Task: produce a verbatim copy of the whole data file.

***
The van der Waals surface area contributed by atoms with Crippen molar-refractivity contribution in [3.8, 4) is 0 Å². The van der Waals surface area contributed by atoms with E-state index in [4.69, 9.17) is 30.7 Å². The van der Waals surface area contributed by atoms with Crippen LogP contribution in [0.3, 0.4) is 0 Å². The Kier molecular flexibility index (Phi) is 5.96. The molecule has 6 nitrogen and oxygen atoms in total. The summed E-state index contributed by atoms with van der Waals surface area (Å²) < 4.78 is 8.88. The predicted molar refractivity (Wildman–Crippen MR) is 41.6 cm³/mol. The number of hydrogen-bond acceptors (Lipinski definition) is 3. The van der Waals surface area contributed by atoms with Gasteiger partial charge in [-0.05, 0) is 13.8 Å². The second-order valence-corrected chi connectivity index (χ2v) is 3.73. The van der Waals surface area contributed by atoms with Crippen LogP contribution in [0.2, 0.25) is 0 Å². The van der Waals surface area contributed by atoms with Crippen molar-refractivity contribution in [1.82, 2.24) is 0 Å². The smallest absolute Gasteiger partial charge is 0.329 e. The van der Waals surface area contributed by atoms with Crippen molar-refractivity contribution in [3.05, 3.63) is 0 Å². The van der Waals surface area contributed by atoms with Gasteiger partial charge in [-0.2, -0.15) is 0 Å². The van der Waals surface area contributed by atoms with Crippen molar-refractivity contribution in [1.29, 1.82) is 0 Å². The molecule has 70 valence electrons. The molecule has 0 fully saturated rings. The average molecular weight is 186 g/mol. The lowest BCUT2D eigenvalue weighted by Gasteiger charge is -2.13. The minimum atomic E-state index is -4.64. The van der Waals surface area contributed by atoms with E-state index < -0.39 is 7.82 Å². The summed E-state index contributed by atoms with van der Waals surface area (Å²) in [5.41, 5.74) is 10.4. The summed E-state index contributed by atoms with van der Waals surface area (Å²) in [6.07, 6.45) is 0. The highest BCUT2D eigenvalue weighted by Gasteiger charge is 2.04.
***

The van der Waals surface area contributed by atoms with Crippen molar-refractivity contribution in [3.8, 4) is 0 Å². The van der Waals surface area contributed by atoms with E-state index in [4.69, 9.17) is 30.7 Å². The van der Waals surface area contributed by atoms with Crippen LogP contribution in [0.3, 0.4) is 0 Å². The Kier molecular flexibility index (Phi) is 5.96. The molecule has 6 nitrogen and oxygen atoms in total. The summed E-state index contributed by atoms with van der Waals surface area (Å²) < 4.78 is 8.88. The predicted molar refractivity (Wildman–Crippen MR) is 41.6 cm³/mol. The number of hydrogen-bond acceptors (Lipinski definition) is 3. The van der Waals surface area contributed by atoms with Gasteiger partial charge in [-0.05, 0) is 13.8 Å². The second-order valence-corrected chi connectivity index (χ2v) is 3.73. The van der Waals surface area contributed by atoms with Crippen LogP contribution in [0.2, 0.25) is 0 Å². The van der Waals surface area contributed by atoms with Crippen molar-refractivity contribution in [1.82, 2.24) is 0 Å². The smallest absolute Gasteiger partial charge is 0.329 e. The van der Waals surface area contributed by atoms with Crippen molar-refractivity contribution in [3.05, 3.63) is 0 Å². The van der Waals surface area contributed by atoms with Gasteiger partial charge in [-0.2, -0.15) is 0 Å². The van der Waals surface area contributed by atoms with Crippen molar-refractivity contribution in [1.29, 1.82) is 0 Å². The molecule has 70 valence electrons. The molecule has 0 fully saturated rings. The average molecular weight is 186 g/mol. The lowest BCUT2D eigenvalue weighted by Gasteiger charge is -2.13. The minimum atomic E-state index is -4.64. The van der Waals surface area contributed by atoms with E-state index < -0.39 is 7.82 Å². The summed E-state index contributed by atoms with van der Waals surface area (Å²) in [5.41, 5.74) is 10.4. The summed E-state index contributed by atoms with van der Waals surface area (Å²) in [6.07, 6.45) is 0. The highest BCUT2D eigenvalue weighted by Gasteiger charge is 2.04.